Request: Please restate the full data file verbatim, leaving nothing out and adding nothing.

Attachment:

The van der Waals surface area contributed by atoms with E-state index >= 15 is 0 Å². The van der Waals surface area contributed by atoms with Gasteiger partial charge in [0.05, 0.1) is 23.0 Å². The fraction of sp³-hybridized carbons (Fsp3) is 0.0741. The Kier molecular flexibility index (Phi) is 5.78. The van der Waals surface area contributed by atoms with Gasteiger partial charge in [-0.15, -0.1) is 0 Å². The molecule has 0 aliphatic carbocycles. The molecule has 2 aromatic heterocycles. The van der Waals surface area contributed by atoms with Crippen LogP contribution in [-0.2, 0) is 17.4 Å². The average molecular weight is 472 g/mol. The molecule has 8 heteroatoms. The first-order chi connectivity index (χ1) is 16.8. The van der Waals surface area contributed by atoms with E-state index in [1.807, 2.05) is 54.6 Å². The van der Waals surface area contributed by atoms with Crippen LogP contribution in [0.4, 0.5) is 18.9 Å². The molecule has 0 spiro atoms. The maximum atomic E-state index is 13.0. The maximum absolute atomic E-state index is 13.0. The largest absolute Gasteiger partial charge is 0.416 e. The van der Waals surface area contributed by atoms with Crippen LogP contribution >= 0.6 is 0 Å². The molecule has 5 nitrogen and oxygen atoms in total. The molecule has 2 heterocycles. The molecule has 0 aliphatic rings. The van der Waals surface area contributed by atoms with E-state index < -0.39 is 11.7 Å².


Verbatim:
The van der Waals surface area contributed by atoms with E-state index >= 15 is 0 Å². The van der Waals surface area contributed by atoms with Gasteiger partial charge in [0.05, 0.1) is 23.0 Å². The fraction of sp³-hybridized carbons (Fsp3) is 0.0741. The Kier molecular flexibility index (Phi) is 5.78. The van der Waals surface area contributed by atoms with Gasteiger partial charge in [-0.15, -0.1) is 0 Å². The molecule has 0 aliphatic carbocycles. The molecule has 2 aromatic heterocycles. The van der Waals surface area contributed by atoms with Crippen LogP contribution in [-0.2, 0) is 17.4 Å². The average molecular weight is 472 g/mol. The molecule has 8 heteroatoms. The first-order chi connectivity index (χ1) is 16.8. The van der Waals surface area contributed by atoms with E-state index in [1.807, 2.05) is 54.6 Å². The van der Waals surface area contributed by atoms with Crippen LogP contribution in [0.4, 0.5) is 18.9 Å². The molecule has 0 spiro atoms. The maximum atomic E-state index is 13.0. The maximum absolute atomic E-state index is 13.0. The largest absolute Gasteiger partial charge is 0.416 e. The van der Waals surface area contributed by atoms with Crippen LogP contribution >= 0.6 is 0 Å². The molecule has 5 nitrogen and oxygen atoms in total. The molecule has 2 heterocycles. The molecule has 0 aliphatic rings. The van der Waals surface area contributed by atoms with E-state index < -0.39 is 11.7 Å².